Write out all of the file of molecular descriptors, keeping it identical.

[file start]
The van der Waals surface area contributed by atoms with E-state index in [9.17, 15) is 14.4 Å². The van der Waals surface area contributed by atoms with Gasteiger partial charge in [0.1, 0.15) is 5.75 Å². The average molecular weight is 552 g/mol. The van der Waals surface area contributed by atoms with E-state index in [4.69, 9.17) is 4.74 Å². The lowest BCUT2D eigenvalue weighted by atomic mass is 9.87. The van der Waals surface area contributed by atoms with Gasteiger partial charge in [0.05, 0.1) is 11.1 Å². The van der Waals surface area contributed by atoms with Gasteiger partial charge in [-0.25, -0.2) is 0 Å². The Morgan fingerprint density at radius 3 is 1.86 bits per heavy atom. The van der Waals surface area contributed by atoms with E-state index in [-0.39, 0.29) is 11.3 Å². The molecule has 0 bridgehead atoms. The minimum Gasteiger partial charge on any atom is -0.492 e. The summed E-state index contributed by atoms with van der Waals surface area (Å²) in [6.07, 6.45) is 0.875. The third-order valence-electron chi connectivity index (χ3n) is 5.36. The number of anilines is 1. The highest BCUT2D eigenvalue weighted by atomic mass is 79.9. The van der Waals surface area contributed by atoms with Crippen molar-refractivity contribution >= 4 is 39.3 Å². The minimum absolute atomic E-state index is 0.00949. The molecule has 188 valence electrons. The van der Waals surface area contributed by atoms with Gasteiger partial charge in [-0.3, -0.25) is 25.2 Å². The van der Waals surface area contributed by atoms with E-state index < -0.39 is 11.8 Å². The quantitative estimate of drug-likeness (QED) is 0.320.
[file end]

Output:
The van der Waals surface area contributed by atoms with E-state index in [9.17, 15) is 14.4 Å². The van der Waals surface area contributed by atoms with Gasteiger partial charge in [0.1, 0.15) is 5.75 Å². The average molecular weight is 552 g/mol. The van der Waals surface area contributed by atoms with E-state index in [4.69, 9.17) is 4.74 Å². The lowest BCUT2D eigenvalue weighted by atomic mass is 9.87. The van der Waals surface area contributed by atoms with Gasteiger partial charge in [0.05, 0.1) is 11.1 Å². The van der Waals surface area contributed by atoms with Gasteiger partial charge in [-0.25, -0.2) is 0 Å². The Morgan fingerprint density at radius 3 is 1.86 bits per heavy atom. The van der Waals surface area contributed by atoms with E-state index in [-0.39, 0.29) is 11.3 Å². The molecule has 0 bridgehead atoms. The minimum Gasteiger partial charge on any atom is -0.492 e. The summed E-state index contributed by atoms with van der Waals surface area (Å²) in [6.07, 6.45) is 0.875. The third-order valence-electron chi connectivity index (χ3n) is 5.36. The number of anilines is 1. The highest BCUT2D eigenvalue weighted by atomic mass is 79.9. The van der Waals surface area contributed by atoms with Crippen molar-refractivity contribution >= 4 is 39.3 Å². The minimum absolute atomic E-state index is 0.00949. The molecule has 188 valence electrons. The van der Waals surface area contributed by atoms with Gasteiger partial charge in [-0.3, -0.25) is 25.2 Å². The van der Waals surface area contributed by atoms with E-state index < -0.39 is 11.8 Å². The quantitative estimate of drug-likeness (QED) is 0.320.